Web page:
The attack on the reactor project has echoes of an Israeli raid more than a quarter century ago, in 1981, when Israel destroyed the Osirak nuclear reactor in Iraq shortly before it was to have begun operating. That attack was officially condemned by the Reagan administration, though Israelis consider it among their military’s finest moments. In the weeks before the Iraq war, Bush administration officials said they believed that the attack set back Iraq’s nuclear ambitions by many years.

By contrast, the facility that the Israelis struck in Syria appears to have been much further from completion, the American and foreign officials said. They said it would have been years before the Syrians could have used the reactor to produce the spent nuclear fuel that could, through a series of additional steps, be reprocessed into bomb-grade plutonium.

Many details remain unclear, most notably how much progress the Syrians had made in construction before the Israelis struck, the role of any assistance provided by North Korea, and whether the Syrians could make a plausible case that the reactor was intended to produce electricity. In Washington and Israel, information about the raid has been wrapped in extraordinary secrecy and restricted to just a handful of officials, while the Israeli press has been prohibited from publishing information about the attack.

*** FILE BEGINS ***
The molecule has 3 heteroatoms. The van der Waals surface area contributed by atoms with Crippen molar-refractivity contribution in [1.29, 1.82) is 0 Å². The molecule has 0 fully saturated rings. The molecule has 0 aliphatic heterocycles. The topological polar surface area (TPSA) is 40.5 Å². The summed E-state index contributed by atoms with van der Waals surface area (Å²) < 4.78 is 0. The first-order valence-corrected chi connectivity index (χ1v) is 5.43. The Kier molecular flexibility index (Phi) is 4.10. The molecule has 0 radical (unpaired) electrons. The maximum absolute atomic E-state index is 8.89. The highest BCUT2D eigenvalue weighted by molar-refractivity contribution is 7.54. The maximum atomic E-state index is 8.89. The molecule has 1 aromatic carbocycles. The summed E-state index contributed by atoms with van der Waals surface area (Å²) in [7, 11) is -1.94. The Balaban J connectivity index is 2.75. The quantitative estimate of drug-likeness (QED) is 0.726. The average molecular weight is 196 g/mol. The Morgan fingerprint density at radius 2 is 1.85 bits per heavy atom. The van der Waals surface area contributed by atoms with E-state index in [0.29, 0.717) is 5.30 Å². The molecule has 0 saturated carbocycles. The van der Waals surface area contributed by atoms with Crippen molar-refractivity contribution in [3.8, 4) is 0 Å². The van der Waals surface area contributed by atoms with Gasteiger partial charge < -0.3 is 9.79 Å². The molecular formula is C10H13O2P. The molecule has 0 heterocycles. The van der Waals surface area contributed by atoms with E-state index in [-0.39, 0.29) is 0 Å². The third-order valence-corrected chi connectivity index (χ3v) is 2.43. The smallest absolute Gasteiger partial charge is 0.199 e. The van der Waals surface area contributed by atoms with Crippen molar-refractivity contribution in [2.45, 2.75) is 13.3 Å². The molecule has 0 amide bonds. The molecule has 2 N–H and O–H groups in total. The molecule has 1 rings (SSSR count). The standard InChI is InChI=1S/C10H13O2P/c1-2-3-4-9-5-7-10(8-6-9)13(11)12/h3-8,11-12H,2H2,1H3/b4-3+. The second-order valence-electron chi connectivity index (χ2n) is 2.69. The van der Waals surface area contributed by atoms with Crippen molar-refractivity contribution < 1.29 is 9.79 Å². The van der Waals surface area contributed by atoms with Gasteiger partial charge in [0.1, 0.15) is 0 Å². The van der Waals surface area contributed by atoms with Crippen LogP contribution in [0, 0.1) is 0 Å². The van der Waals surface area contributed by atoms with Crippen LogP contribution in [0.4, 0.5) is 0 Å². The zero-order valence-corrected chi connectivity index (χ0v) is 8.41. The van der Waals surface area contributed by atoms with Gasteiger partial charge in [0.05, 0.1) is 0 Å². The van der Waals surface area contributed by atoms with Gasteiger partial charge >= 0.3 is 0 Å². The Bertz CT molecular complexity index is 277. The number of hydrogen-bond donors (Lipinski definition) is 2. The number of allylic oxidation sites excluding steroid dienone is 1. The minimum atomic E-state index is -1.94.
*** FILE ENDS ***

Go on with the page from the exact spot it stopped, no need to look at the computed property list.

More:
The New York Times reported this week that a debate had begun within the Bush administration about whether the information secretly cited by Israel to justify its attack should be interpreted by the United States as reason to toughen its approach to Syria and North Korea. In later interviews, officials made clear that the disagreements within the administration began this summer, as a debate about whether an Israeli attack on the incomplete reactor was warranted then.

The officials did not say that the administration had ultimately opposed the Israeli strike, but that Secretary of State Condoleezza Rice and Defense Secretary Robert M. Gates were particularly concerned about the ramifications of a pre-emptive strike in the absence of an urgent threat.

“There wasn’t a lot of debate about the evidence,” said one American official familiar with the intense discussions over the summer between Washington and the government of Prime Minister Ehud Olmert of Israel. “There was a lot of debate about how to respond to it.”

Even though it has signed the Nuclear Nonproliferation Treaty, Syria would not have been obligated to declare the existence of a reactor during the early phases of construction. It would have also had the legal right to complete construction of the reactor, as long as its purpose was to generate electricity.

In his only public comment on the raid, Syria’s president, Bashar al-Assad, acknowledged this month that Israeli jets dropped bombs on a building that he said was “related to the military” but which he insisted was “not used.”